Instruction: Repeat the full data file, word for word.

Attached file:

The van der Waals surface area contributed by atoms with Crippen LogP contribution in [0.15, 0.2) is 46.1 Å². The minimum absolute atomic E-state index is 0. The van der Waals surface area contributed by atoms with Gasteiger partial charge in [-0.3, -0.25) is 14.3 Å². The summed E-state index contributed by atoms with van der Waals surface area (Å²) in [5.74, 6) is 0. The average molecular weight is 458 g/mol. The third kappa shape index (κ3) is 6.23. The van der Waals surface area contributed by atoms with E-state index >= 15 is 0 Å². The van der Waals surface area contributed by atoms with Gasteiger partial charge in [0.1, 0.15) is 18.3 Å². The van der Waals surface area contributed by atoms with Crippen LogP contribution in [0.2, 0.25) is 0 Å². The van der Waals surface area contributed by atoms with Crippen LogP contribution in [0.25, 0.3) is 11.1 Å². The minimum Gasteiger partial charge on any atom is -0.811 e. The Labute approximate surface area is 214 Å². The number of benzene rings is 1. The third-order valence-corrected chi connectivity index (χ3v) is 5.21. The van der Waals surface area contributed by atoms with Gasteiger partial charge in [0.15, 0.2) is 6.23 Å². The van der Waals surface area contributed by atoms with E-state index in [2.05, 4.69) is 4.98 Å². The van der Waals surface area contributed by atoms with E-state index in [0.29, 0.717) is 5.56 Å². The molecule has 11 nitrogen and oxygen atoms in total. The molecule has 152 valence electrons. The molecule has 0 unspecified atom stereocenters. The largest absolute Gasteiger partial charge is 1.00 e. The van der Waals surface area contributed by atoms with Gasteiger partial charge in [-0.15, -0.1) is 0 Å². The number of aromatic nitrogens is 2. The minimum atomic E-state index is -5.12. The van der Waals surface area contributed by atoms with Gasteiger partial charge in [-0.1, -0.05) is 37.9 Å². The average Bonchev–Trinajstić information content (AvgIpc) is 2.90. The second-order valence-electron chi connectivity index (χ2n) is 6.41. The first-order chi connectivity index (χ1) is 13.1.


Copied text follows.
The van der Waals surface area contributed by atoms with Crippen LogP contribution in [0.15, 0.2) is 46.1 Å². The minimum absolute atomic E-state index is 0. The van der Waals surface area contributed by atoms with Gasteiger partial charge in [-0.3, -0.25) is 14.3 Å². The summed E-state index contributed by atoms with van der Waals surface area (Å²) in [5.74, 6) is 0. The average molecular weight is 458 g/mol. The third kappa shape index (κ3) is 6.23. The van der Waals surface area contributed by atoms with E-state index >= 15 is 0 Å². The van der Waals surface area contributed by atoms with Gasteiger partial charge in [0.1, 0.15) is 18.3 Å². The van der Waals surface area contributed by atoms with Crippen LogP contribution in [0.2, 0.25) is 0 Å². The van der Waals surface area contributed by atoms with Crippen LogP contribution in [0.25, 0.3) is 11.1 Å². The minimum Gasteiger partial charge on any atom is -0.811 e. The Labute approximate surface area is 214 Å². The number of benzene rings is 1. The third-order valence-corrected chi connectivity index (χ3v) is 5.21. The van der Waals surface area contributed by atoms with Gasteiger partial charge in [0.15, 0.2) is 6.23 Å². The van der Waals surface area contributed by atoms with E-state index in [2.05, 4.69) is 4.98 Å². The van der Waals surface area contributed by atoms with E-state index in [0.29, 0.717) is 5.56 Å². The molecule has 11 nitrogen and oxygen atoms in total. The molecule has 152 valence electrons. The molecule has 0 unspecified atom stereocenters. The largest absolute Gasteiger partial charge is 1.00 e. The van der Waals surface area contributed by atoms with Gasteiger partial charge in [-0.15, -0.1) is 0 Å². The number of aromatic nitrogens is 2. The minimum atomic E-state index is -5.12. The van der Waals surface area contributed by atoms with Gasteiger partial charge in [-0.1, -0.05) is 37.9 Å². The average Bonchev–Trinajstić information content (AvgIpc) is 2.90. The second-order valence-electron chi connectivity index (χ2n) is 6.41. The first-order chi connectivity index (χ1) is 13.1.